[koz-muhs, -mohs]
noun, plural cosmos, cosmoses for 2, 4.
the world or universe regarded as an orderly, harmonious system.
a complete, orderly, harmonious system.
order; harmony.
any composite plant of the genus Cosmos, of tropical America, some species of which, as C. bipannatus and C. sulphureus, are cultivated for their showy ray flowers.
Also, Kosmos. (initial capital letter) Aerospace. one of a long series of Soviet satellites that have been launched into orbit around the earth.

1150–1200; Middle English < Greek kósmos order, form, arrangement, the world or universe Unabridged
Based on the Random House Dictionary, © Random House, Inc. 2014.
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World English Dictionary
cosmos (ˈkɒzmɒs)
n , -mos, -moses
1.  the world or universe considered as an ordered system
2.  any ordered system
3.  harmony; order
4.  any tropical American plant of the genus Cosmos, cultivated as garden plants for their brightly coloured flowers: family Asteraceae (composites)
[C17: from Greek kosmos order, world, universe]

Cosmos (ˈkɒzmɒs)
astronautics any of various types of Soviet satellite, including Cosmos 1 (launched 1962) and nearly 2000 subsequent satellites

Collins English Dictionary - Complete & Unabridged 10th Edition
2009 © William Collins Sons & Co. Ltd. 1979, 1986 © HarperCollins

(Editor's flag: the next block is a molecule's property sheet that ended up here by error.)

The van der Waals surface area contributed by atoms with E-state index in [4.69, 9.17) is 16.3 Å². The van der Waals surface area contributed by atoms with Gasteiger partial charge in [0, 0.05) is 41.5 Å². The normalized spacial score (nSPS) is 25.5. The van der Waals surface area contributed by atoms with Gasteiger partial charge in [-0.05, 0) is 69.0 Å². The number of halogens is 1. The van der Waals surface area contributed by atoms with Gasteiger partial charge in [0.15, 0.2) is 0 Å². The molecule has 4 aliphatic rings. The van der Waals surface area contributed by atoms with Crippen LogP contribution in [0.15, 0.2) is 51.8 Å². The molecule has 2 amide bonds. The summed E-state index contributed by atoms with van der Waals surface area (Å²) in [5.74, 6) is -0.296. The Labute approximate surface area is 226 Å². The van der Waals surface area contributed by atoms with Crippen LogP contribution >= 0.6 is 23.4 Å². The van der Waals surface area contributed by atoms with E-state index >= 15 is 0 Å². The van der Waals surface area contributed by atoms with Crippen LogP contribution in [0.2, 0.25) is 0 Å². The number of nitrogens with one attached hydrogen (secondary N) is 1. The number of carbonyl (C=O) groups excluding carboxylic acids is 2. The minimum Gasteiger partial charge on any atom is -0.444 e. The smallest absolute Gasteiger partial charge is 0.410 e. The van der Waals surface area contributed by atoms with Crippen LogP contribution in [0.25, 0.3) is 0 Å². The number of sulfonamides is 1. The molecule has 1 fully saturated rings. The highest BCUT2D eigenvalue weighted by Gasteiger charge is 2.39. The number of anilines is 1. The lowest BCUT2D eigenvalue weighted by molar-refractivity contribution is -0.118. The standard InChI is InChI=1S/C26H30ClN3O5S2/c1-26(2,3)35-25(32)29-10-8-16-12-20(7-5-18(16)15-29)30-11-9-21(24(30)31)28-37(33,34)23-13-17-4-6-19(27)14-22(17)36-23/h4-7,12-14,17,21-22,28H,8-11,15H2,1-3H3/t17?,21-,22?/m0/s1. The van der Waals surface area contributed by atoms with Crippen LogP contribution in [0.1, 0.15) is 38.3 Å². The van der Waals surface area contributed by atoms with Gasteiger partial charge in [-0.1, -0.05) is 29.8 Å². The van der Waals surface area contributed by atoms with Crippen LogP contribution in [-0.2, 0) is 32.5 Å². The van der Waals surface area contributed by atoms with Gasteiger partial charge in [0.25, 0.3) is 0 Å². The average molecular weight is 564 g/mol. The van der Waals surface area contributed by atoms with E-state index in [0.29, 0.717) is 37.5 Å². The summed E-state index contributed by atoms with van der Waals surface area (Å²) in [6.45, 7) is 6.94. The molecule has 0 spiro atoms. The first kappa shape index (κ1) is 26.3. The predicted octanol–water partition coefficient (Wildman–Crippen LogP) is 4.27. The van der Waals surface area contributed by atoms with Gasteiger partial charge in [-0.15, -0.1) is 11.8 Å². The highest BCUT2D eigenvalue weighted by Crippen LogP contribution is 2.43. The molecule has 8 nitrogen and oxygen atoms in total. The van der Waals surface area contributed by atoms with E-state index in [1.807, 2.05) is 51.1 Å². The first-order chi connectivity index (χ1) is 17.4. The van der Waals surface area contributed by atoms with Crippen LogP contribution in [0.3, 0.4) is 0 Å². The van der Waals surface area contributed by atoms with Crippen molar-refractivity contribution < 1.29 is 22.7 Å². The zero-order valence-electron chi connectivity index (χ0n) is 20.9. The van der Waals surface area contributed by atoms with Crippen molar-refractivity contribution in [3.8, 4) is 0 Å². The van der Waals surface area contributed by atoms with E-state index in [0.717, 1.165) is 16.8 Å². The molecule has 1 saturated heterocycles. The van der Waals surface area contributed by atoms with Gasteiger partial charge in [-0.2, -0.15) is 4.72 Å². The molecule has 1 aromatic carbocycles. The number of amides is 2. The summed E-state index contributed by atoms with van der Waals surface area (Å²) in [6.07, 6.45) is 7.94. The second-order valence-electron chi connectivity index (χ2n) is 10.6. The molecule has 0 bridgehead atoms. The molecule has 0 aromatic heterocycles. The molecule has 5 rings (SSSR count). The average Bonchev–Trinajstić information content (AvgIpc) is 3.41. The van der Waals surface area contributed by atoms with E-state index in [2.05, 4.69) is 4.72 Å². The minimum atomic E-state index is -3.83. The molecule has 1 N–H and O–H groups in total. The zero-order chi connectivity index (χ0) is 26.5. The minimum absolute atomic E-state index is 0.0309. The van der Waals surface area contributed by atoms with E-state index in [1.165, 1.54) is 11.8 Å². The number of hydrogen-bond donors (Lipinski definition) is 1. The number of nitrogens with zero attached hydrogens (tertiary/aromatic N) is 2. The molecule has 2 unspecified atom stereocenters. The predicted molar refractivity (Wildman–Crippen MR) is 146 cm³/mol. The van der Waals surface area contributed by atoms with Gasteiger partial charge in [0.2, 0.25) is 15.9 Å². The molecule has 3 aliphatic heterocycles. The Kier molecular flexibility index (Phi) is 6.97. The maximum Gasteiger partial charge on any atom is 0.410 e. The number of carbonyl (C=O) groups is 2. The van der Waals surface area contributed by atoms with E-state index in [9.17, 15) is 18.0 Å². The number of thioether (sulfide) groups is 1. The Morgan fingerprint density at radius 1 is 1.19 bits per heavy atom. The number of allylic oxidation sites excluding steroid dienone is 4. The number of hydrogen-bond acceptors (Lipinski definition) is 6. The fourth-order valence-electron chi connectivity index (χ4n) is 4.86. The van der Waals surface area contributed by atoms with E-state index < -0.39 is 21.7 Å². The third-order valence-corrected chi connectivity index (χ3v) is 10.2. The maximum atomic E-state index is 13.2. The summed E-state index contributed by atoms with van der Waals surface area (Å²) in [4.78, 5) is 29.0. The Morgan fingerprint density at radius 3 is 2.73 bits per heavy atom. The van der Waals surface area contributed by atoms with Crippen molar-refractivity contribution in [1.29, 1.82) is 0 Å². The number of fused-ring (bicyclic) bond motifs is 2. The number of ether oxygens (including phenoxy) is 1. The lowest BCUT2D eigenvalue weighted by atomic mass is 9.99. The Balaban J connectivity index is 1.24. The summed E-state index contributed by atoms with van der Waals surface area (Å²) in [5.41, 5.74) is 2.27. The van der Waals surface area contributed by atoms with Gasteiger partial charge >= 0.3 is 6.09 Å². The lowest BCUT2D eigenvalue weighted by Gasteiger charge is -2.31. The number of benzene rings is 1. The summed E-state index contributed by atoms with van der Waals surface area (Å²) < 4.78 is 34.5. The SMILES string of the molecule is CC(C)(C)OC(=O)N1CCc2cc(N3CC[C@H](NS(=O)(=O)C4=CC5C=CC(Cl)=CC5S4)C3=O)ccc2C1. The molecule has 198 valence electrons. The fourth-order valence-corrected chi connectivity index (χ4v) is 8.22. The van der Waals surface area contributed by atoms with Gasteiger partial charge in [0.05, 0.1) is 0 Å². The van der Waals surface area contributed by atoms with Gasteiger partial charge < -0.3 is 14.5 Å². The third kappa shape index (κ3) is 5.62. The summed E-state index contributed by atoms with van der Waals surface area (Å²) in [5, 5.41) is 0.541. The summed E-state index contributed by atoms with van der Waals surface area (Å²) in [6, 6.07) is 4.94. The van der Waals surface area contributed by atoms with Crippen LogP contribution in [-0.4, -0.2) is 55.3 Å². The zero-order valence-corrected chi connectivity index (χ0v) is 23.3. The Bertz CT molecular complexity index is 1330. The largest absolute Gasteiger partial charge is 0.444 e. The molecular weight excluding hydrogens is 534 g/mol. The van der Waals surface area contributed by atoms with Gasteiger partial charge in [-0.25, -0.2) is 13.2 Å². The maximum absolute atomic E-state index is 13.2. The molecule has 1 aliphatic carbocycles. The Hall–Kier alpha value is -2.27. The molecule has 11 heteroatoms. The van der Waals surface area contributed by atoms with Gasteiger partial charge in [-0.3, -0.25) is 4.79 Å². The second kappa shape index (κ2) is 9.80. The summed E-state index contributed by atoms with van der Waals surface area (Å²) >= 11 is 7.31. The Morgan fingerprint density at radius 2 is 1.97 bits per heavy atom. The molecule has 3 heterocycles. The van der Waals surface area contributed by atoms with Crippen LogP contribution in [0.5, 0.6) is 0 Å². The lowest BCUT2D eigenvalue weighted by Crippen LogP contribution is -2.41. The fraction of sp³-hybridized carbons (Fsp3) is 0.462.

Publishers 1998, 2000, 2003, 2005, 2006, 2007, 2009
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Word Origin & History

c.1200 (but not popular until 1848, as a translation of Humboldt's Kosmos), from Gk. kosmos "order, good order, orderly arrangement" (cf. Homeric kosmeo, used of the act of marshaling troops), with an important secondary sense of "ornaments of a woman's dress, decoration" (cf. kosmokomes "dressing the
hair"), also "the universe, the world." Pythagoras is said to have been the first to apply this word to "the universe," perhaps originally meaning "the starry firmament," but later it was extended to the whole physical world, including the earth. For specific reference to "the world of people," the classical phrase was he oikoumene (ge) "the inhabited (earth)." Septuagint uses both kosmos and oikoumene. Kosmos also was used in Christian religious writing with a sense of "worldly life, this world (as opposed to the afterlife)," but the more frequent word for this was aion, lit. "lifetime, age."
Online Etymology Dictionary, © 2010 Douglas Harper
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American Heritage
Science Dictionary
cosmos   (kŏz'məs, kŏz'mōs')  Pronunciation Key 
The universe, especially when considered as an orderly and harmonious whole.
The American Heritage® Science Dictionary
Copyright © 2002. Published by Houghton Mifflin. All rights reserved.
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Example sentences
Despite the setbacks, spacecraft continue to probe the solar system and plumb
  the cosmos.
He was blinded by the sheer glory of the new cosmos that was unveiled by
  science during the first two decades of his life.
Astronomy is certainly a science and the methods used to study the cosmos are
  absolutely experimental in design.
His cosmos is stocked with the usual emotions, but they come in the form of
Images for cosmos
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